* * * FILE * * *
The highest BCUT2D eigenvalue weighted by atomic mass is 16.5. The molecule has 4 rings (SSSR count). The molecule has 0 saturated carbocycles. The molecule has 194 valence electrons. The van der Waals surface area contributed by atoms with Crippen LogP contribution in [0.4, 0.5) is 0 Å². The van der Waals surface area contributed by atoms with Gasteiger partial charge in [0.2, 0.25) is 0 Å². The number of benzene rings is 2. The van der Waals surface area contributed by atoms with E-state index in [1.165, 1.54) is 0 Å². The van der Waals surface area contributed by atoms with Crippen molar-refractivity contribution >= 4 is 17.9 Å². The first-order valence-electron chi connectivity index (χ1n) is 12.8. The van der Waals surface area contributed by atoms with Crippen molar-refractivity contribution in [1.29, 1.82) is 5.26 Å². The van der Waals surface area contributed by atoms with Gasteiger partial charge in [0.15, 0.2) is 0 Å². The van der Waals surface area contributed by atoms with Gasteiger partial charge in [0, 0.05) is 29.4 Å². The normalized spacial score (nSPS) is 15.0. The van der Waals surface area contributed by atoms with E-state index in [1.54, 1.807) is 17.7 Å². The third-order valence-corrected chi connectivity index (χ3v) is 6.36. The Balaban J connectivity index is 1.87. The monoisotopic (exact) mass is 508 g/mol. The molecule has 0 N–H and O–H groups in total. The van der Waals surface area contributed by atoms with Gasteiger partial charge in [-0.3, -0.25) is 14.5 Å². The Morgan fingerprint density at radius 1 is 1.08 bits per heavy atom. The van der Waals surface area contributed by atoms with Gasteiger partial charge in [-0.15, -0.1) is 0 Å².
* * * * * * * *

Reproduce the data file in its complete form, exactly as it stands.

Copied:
The highest BCUT2D eigenvalue weighted by atomic mass is 16.5. The molecule has 4 rings (SSSR count). The molecule has 0 saturated carbocycles. The molecule has 194 valence electrons. The van der Waals surface area contributed by atoms with Crippen LogP contribution in [0.4, 0.5) is 0 Å². The van der Waals surface area contributed by atoms with Gasteiger partial charge in [0.2, 0.25) is 0 Å². The number of benzene rings is 2. The van der Waals surface area contributed by atoms with E-state index in [1.165, 1.54) is 0 Å². The van der Waals surface area contributed by atoms with Crippen molar-refractivity contribution >= 4 is 17.9 Å². The first-order valence-electron chi connectivity index (χ1n) is 12.8. The van der Waals surface area contributed by atoms with Crippen molar-refractivity contribution in [1.29, 1.82) is 5.26 Å². The van der Waals surface area contributed by atoms with Gasteiger partial charge in [0.15, 0.2) is 0 Å². The van der Waals surface area contributed by atoms with Gasteiger partial charge in [0, 0.05) is 29.4 Å². The normalized spacial score (nSPS) is 15.0. The van der Waals surface area contributed by atoms with E-state index in [1.54, 1.807) is 17.7 Å². The third-order valence-corrected chi connectivity index (χ3v) is 6.36. The Balaban J connectivity index is 1.87. The monoisotopic (exact) mass is 508 g/mol. The molecule has 0 N–H and O–H groups in total. The van der Waals surface area contributed by atoms with Gasteiger partial charge in [-0.3, -0.25) is 14.5 Å². The Morgan fingerprint density at radius 1 is 1.08 bits per heavy atom. The van der Waals surface area contributed by atoms with Gasteiger partial charge in [-0.15, -0.1) is 0 Å².